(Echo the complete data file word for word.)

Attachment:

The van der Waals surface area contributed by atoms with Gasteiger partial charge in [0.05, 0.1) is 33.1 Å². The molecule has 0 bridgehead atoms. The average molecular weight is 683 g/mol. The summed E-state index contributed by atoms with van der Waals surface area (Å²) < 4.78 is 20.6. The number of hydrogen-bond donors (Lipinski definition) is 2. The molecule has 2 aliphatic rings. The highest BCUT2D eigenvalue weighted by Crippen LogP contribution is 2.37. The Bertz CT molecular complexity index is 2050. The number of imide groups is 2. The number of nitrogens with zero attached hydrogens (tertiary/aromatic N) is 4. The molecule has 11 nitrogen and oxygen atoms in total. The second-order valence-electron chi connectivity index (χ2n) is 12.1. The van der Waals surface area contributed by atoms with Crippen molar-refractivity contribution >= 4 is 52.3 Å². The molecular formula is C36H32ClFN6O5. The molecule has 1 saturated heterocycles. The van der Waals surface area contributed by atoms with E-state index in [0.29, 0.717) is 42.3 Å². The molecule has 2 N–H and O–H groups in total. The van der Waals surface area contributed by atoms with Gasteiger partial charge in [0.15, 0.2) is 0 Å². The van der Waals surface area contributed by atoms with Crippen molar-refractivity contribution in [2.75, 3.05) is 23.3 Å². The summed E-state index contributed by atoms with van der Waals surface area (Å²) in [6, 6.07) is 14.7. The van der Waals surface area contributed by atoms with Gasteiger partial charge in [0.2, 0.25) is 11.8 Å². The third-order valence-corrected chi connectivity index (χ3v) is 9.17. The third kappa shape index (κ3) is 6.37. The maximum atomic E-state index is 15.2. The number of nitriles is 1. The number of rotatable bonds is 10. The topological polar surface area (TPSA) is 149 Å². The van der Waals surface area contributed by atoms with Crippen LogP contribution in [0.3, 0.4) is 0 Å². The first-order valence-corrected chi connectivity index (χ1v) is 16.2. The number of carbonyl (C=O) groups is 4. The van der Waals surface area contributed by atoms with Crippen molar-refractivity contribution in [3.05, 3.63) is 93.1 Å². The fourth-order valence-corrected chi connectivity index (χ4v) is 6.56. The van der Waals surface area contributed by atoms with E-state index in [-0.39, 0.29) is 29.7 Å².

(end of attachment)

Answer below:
The van der Waals surface area contributed by atoms with Gasteiger partial charge in [0.05, 0.1) is 33.1 Å². The molecule has 0 bridgehead atoms. The average molecular weight is 683 g/mol. The summed E-state index contributed by atoms with van der Waals surface area (Å²) < 4.78 is 20.6. The number of hydrogen-bond donors (Lipinski definition) is 2. The molecule has 2 aliphatic rings. The highest BCUT2D eigenvalue weighted by Crippen LogP contribution is 2.37. The Bertz CT molecular complexity index is 2050. The number of imide groups is 2. The number of nitrogens with zero attached hydrogens (tertiary/aromatic N) is 4. The molecule has 11 nitrogen and oxygen atoms in total. The second-order valence-electron chi connectivity index (χ2n) is 12.1. The van der Waals surface area contributed by atoms with Crippen molar-refractivity contribution >= 4 is 52.3 Å². The molecular formula is C36H32ClFN6O5. The molecule has 1 saturated heterocycles. The van der Waals surface area contributed by atoms with E-state index in [0.29, 0.717) is 42.3 Å². The molecule has 2 N–H and O–H groups in total. The van der Waals surface area contributed by atoms with Gasteiger partial charge in [0.15, 0.2) is 0 Å². The van der Waals surface area contributed by atoms with Crippen molar-refractivity contribution in [2.75, 3.05) is 23.3 Å². The summed E-state index contributed by atoms with van der Waals surface area (Å²) in [6, 6.07) is 14.7. The van der Waals surface area contributed by atoms with Gasteiger partial charge in [0.2, 0.25) is 11.8 Å². The third-order valence-corrected chi connectivity index (χ3v) is 9.17. The third kappa shape index (κ3) is 6.37. The maximum atomic E-state index is 15.2. The number of nitriles is 1. The number of rotatable bonds is 10. The topological polar surface area (TPSA) is 149 Å². The van der Waals surface area contributed by atoms with Crippen LogP contribution in [0.3, 0.4) is 0 Å². The first-order valence-corrected chi connectivity index (χ1v) is 16.2. The number of carbonyl (C=O) groups is 4. The van der Waals surface area contributed by atoms with Crippen molar-refractivity contribution in [3.05, 3.63) is 93.1 Å². The fourth-order valence-corrected chi connectivity index (χ4v) is 6.56. The van der Waals surface area contributed by atoms with E-state index in [-0.39, 0.29) is 29.7 Å².